2011 Solar Outlook: Sunny, With Morning Clouds

Inventory buildup, solar incentive reductions and even a harsh winter are some of the reasons given by analysts and solar companies for what they expect to be a lackluster start for 2011. But how bad will it get and what is the prognosis for the whole year ahead? Here is the first of many of our forecasts.

There is some consensus that the first quarter of 2011 will likely be slow. To start, winter is traditionally a slow time of the year for installing solar power projects that make use of solar panels. Changes in feed-in tariff policies in key European countries will give developers pause about ordering lots of modules and other equipment in the early part of next year, according to a forecast issued by Standard & Poor’s Equity Research this week.

Feed-in tariffs are government-set solar pricing that utilities must pay, and utilities must buy all the solar power available for sale. Typically feed-in tariff programs come with mechanisms to control the amount of solar energy generation during a given year, such as a national installation cap. In Germany’s case, the feed-in tariffs are on a schedule to decline every year, and the degree of decline depends on whether the country exceeds a certain amount of installation. The decline will be greater if the new capacity exceeds a certain limit, and it will be smaller if the capacity falls below it.

Germany’s feed-in tariffs are set to decline at the maximum 13 percent in 2011, and its lawmakers have been talking about enacting cuts beyond the current rate schedule for 2012. France, meanwhile, has suspended its feed-in tariff program for any project over 3 kilowatts. The French government has made the move partly because it believes its policy somehow gives Chinese solar energy equipment manufacturers an unfair advantage. Most of the solar panels that have been installed in France have come from China.

With that context in mind, here are some of the predictions recently served up by industry analysts about different segments of the solar market:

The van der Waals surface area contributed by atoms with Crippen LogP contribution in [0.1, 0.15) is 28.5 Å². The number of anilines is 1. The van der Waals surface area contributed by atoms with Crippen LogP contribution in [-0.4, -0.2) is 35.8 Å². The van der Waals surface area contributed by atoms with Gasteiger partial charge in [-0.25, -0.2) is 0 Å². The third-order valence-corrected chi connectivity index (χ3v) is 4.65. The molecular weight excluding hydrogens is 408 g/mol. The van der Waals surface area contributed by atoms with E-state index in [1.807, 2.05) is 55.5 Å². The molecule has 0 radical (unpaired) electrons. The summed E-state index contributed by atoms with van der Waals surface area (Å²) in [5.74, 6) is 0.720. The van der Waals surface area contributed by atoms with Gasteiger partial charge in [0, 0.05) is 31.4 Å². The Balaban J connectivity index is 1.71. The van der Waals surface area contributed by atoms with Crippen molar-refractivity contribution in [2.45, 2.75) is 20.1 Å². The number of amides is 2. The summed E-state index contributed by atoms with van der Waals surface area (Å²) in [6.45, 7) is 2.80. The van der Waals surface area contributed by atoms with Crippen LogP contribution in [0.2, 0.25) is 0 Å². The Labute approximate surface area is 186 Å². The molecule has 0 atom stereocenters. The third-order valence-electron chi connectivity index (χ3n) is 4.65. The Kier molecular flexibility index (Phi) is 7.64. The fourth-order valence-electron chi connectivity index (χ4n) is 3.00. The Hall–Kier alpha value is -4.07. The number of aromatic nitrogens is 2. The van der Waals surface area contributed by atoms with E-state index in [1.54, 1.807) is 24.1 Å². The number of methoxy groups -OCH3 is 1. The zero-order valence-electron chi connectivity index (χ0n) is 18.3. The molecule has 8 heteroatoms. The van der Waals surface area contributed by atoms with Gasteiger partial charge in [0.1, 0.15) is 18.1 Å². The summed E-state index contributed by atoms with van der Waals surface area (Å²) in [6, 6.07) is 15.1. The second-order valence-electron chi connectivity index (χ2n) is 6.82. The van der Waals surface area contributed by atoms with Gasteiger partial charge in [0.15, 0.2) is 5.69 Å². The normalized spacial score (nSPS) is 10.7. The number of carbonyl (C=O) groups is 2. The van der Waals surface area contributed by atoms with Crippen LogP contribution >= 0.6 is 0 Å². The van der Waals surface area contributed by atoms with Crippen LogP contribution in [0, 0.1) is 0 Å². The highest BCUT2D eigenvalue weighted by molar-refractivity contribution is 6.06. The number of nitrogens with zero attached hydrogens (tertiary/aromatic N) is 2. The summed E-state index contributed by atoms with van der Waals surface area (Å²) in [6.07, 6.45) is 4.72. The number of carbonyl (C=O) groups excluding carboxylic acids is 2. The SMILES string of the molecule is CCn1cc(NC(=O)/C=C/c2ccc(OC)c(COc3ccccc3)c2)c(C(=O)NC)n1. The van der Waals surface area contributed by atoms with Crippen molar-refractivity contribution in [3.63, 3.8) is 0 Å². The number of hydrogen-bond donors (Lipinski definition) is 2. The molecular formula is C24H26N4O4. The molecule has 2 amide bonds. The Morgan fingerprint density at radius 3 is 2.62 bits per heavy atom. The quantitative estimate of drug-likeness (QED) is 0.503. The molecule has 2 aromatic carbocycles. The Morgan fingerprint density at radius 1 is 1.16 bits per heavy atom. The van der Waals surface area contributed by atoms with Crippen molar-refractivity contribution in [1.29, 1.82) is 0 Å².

*A Moderate Growth: Growth will slow in 2011 compared with 2010, several market researchers say. Solarbuzz expects global demand to reach 16.3 gigawatts in 2010 and rise by 25 percent in 2011. For iSuppli, the world will install 15.8 gigawatts in 2010, and the number will increase by about 22 percent in 2011, when another 19.3 gigawatts will be built. S&P, meanwhile, is predicting a 20 percent growth in 2011, compared with a two-fold boost in 2010.

*Costs and Prices to Fall: The production costs of solar cells and panels and the panels’ average selling prices set by manufacturers will fall in 2011 as the manufacturers react to a decrease in demand in the early part of the year, analysts say. S&P is forecasting a 15 percent reduction in average selling prices from 2010 to 2011, and the costs of making them will fall by 13 percent. Large crystalline silicon solar panel makers were able to cut their production costs to $1.28 per watt in 2010, and the cost should reach $1.12 per watt next year.

iSuppli, on the other hand, is expecting the prices for crystalline silicon solar panels to fall by 9 percent during the first quarter and another 6 percent in the second quarter. While iSuppli hasn’t publicized specific numbers, it has said that the price of a solar electric system could reach 1.9 euros per watt (US $2.49) to 2.7 euros per watt (US $3.50) in Germany. Solarbuzz expects to see the solar panel prices to fall more than 15 percent next year.

*Inventory build-up: Solar energy equipment makers have been carrying out big factory expansion plans to meet demand. The slower growth in the first part of 2011 will lead to warehouses full of equipment, analysts say. Solarbuzz believes solar cell and panel shipment will grow 46 percent in 2011 even though demand will rise by 25 percent. The result is a solar panel inventory of over 3 gigawatts in the first quarter, the market research firm says. In response, panel makers will cut prices and that should cause demand to pick up in the second half of 2011.

Inverter makers also will be contributing to the glut, says IMS Research. Inverter companies couldn’t produce fast enough for the first part of 2010. Now they are expected to have a collective production capacity of over 30 gigawatts by the end of this year, and their production already appears to have exceeded demand by more than 2 gigawatts in the fourth quarter of this year, IMS says. Production capacity can grow another 40 percent in 2011.

To put it another way, demand for inverters is set to be 13 percent higher in the second half of 2010, compared with the first half of 2010. Yet production could jump 56 percent higher during the same time, IMS says.

Installation demand is predicted to be 13% higher in the second half of the year compared to with the first half. However, planned inverter production is forecast to be 56% higher during that time. So for the first quarter, inverter companies should expect a “sharp fall in profits,” the market research firm says.

Photo courtesy of Shayne Kaye via Flickr.

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